Ghostbusters: The Video Game Preview: Don't Cross The StreamsS

It's hard to believe it has taken almost 25 years for someone to make a good Ghostbusters game. Thankfully, Atari came to the rescue and picked up this stranded title for us to finally enjoy.

What It Is
Ghostbusters: The Video Game is a 3rd-person action game written by none other than Dan Aykroyd (Ray) and Harold Ramis (Egon). The story takes place two years after the events from Ghostbusters 2 and sees the return of the original main cast, which is fully voiced by their movie counterpart. This essentially makes the game like a third movie in a trilogy, only it's in video game form instead. You take control of The Rookie, a new recruit to the team who's not only there to help, but also to be the guinea pig for testing new equipment.

What We Saw
One level split into two parts on the showroom floor at The New York Comic-Con. Senior Artists Glenn Gamble was on hand to first show me an entire playthough of the demo before handing me the reigns to get hands-on. The level takes place in a fictional architect building located in Times Square, and ends right before the final showdown with Stay Puft Marshmallow Man. It's said to be the 4th or 5th level in the final game. This was played on the Xbox 360.

How Far Along Is it?
The game is done, well, kind of. Once Atari finally got a hold of it, they've spent the last while simply adding polish and making tweaks, and will continue to do so up until the game's release in June 2009.

What Needs Improvement?
No Squad Commands: Throughout the game, one or possibly all of your teammates will join to fight alongside you, and there's no way to tell them what to do. They attack on their own. I was told the decision not to include a squad command system was to make the game control a bit more casual-like. Now admittedly it wasn't missed during the demo I played, but I'd still like to have just a bit more control over my A.I. buddies, even if it's something simple as Attack, Retreat, Follow, etc.

Who Am I?: So I don't get to play as Peter Venkman or Egon Spengler, but only as The Rookie? Yeah, apparently that's his name. It's supposed to be you, the player, playing as yourself. But unfortunately there no character customization options to actually make it look like you. So you're just "a guy" along for the ride.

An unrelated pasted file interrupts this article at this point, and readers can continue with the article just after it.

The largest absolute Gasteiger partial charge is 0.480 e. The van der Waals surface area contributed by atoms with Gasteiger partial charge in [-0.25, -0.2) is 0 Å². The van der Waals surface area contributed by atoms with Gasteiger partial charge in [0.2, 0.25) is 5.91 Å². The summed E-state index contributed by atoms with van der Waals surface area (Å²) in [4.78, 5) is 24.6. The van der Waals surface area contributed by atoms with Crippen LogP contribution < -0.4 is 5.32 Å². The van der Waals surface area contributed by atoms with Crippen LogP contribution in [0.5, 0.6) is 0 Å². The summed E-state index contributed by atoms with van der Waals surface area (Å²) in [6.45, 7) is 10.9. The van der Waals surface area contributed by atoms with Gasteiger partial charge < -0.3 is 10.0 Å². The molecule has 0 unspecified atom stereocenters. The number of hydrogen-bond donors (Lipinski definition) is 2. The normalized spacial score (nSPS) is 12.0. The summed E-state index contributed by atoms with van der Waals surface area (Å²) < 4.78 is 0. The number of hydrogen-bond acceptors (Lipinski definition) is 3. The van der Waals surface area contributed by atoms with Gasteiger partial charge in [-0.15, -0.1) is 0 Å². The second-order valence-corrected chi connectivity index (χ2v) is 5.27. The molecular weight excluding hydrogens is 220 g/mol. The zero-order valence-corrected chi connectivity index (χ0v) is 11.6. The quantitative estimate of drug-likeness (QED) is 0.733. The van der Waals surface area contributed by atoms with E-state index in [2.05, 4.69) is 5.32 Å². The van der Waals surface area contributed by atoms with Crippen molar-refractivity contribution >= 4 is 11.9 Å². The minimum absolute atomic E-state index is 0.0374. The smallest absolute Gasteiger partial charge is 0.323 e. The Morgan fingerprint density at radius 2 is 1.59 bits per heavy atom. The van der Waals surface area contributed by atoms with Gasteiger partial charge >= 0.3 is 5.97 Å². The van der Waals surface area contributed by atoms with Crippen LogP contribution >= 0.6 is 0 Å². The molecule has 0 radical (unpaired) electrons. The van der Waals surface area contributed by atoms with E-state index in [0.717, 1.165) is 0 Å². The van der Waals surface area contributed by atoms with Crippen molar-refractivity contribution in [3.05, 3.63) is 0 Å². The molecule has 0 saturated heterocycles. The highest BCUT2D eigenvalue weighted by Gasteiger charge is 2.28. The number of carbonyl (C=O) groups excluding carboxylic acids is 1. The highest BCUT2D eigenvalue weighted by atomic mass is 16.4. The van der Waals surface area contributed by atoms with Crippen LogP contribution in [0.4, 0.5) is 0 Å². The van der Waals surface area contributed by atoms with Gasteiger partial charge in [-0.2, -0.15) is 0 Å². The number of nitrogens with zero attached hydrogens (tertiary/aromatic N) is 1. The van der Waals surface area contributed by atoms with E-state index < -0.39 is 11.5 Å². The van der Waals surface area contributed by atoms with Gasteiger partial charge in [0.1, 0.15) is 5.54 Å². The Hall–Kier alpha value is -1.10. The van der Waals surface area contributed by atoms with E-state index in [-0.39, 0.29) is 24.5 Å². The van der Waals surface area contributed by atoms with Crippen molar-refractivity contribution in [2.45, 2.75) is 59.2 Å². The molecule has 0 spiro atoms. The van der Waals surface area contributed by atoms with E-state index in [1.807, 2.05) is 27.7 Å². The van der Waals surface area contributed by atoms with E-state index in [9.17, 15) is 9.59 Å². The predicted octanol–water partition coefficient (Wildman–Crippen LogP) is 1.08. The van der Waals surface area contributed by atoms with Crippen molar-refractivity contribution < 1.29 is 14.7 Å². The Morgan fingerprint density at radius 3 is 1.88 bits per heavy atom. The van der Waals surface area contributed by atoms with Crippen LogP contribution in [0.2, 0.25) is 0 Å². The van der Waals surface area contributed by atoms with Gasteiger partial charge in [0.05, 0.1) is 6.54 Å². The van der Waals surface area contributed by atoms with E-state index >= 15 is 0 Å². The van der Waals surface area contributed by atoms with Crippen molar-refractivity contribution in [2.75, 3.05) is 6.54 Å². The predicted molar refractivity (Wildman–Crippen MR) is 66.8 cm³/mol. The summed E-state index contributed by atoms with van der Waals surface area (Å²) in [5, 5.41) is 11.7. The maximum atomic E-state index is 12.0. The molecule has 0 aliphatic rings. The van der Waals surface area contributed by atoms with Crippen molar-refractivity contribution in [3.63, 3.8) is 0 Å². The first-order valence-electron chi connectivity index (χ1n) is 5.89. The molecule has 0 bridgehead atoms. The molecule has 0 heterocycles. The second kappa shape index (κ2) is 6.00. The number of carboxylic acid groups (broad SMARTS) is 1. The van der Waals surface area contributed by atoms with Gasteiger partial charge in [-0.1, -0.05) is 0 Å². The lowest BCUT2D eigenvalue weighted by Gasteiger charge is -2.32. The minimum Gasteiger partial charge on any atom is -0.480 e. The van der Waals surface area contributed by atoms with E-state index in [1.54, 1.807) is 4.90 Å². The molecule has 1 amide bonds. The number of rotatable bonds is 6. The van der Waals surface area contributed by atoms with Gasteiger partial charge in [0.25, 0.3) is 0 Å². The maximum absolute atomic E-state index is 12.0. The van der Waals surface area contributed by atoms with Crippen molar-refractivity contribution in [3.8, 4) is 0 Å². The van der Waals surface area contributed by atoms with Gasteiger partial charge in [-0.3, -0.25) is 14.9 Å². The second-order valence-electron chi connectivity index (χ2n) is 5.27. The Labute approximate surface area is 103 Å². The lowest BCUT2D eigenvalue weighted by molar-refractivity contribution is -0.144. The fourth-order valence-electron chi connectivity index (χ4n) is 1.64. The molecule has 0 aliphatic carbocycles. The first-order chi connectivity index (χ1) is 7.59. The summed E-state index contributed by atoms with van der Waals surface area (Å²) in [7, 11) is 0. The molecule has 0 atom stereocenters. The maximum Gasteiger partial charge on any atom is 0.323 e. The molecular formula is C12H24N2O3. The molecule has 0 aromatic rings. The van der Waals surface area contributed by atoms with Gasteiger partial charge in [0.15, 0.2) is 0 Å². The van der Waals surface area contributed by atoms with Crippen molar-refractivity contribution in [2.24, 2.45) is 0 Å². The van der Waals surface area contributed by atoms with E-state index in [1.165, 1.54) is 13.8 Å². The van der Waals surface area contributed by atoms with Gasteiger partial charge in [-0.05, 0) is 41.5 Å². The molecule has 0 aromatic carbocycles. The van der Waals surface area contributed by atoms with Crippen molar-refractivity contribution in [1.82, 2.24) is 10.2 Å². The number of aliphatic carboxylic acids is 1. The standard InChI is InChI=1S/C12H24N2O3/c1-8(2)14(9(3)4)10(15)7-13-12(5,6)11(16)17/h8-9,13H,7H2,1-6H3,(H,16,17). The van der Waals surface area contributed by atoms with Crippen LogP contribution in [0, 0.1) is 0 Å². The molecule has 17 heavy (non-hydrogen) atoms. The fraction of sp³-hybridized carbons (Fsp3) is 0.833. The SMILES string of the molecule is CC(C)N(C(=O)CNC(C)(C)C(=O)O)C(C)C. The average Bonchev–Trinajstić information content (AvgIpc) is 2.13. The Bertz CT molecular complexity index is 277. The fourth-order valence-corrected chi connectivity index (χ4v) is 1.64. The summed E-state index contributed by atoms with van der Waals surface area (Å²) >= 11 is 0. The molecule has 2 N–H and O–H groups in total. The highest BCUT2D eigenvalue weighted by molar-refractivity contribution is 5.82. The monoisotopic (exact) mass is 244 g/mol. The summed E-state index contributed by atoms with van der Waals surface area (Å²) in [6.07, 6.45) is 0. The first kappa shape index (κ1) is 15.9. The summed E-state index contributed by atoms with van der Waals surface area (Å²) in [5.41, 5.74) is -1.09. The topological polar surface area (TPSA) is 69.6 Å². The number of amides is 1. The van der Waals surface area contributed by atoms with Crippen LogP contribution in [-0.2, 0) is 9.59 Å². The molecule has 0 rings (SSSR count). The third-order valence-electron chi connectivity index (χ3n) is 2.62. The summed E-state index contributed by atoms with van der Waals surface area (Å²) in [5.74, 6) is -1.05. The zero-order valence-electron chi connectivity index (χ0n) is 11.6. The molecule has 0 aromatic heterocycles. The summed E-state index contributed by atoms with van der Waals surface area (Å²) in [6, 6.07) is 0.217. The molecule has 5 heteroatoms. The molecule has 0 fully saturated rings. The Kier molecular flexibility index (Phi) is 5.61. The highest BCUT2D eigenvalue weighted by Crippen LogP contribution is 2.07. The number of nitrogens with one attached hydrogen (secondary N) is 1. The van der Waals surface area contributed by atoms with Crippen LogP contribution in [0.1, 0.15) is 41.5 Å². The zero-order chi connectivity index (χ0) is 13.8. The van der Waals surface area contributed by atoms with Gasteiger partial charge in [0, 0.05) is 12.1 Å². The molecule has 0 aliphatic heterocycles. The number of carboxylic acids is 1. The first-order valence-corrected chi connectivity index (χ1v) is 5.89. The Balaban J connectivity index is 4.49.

Multiplayer Details: The game has multiplayer, but Atari is still silent on what it is exactly. Co-op? Deathmatch? I'm assuming it's some sort of co-op mode, as deathmatch with Proton Packs doesn't seem to make much sense, let alone seem as fun.

What Should Stay The Same?
Details, Details: This game is detailed from head to toe. Your Proton Pack alone, which doubles as your HUD, is just gushing with all sorts of tiny animations and intricacies. Using your PK meter while scanning enemies or items reveals background information and history. Characters will even get covered in marshmallow and slime. Lots of little things I'm sure were added with all the extra polish time.

Destruction: None of the environment pieces are really nailed down at all. Everything can be destroyed, or at least knocked around. I was told each and every book in the library level, which totals over 1000, can individually be shot off the shelf. Paintings will fall off the wall. Air conditioners explode into pieces. It really adds another layer of visual flair and realism.

It's like Ghostbusters 3: It's rare for a game to not only have the original writers from the movie series, but the original voice actors, too. That, to me, makes the game seem and feel very authentic. The characters not only sound like they should, but act as well. There's also plenty of story references and nods to the original two movies, some so minor that only hardcore fans will pick up on.

Big Bosses: Stay Puft is only a mid-sized level boss. Hopefully this means most of the rest are just as large and engaging.

Final Thoughts
I came away really impressed with Ghostbusters: The Video Game, even in this short 20 minute demo. It plays sorta similar to Gears of War – it even includes its own "rodie run." When you add solid, fun gameplay with terrific writing and voice acting, it usually means good things will happen.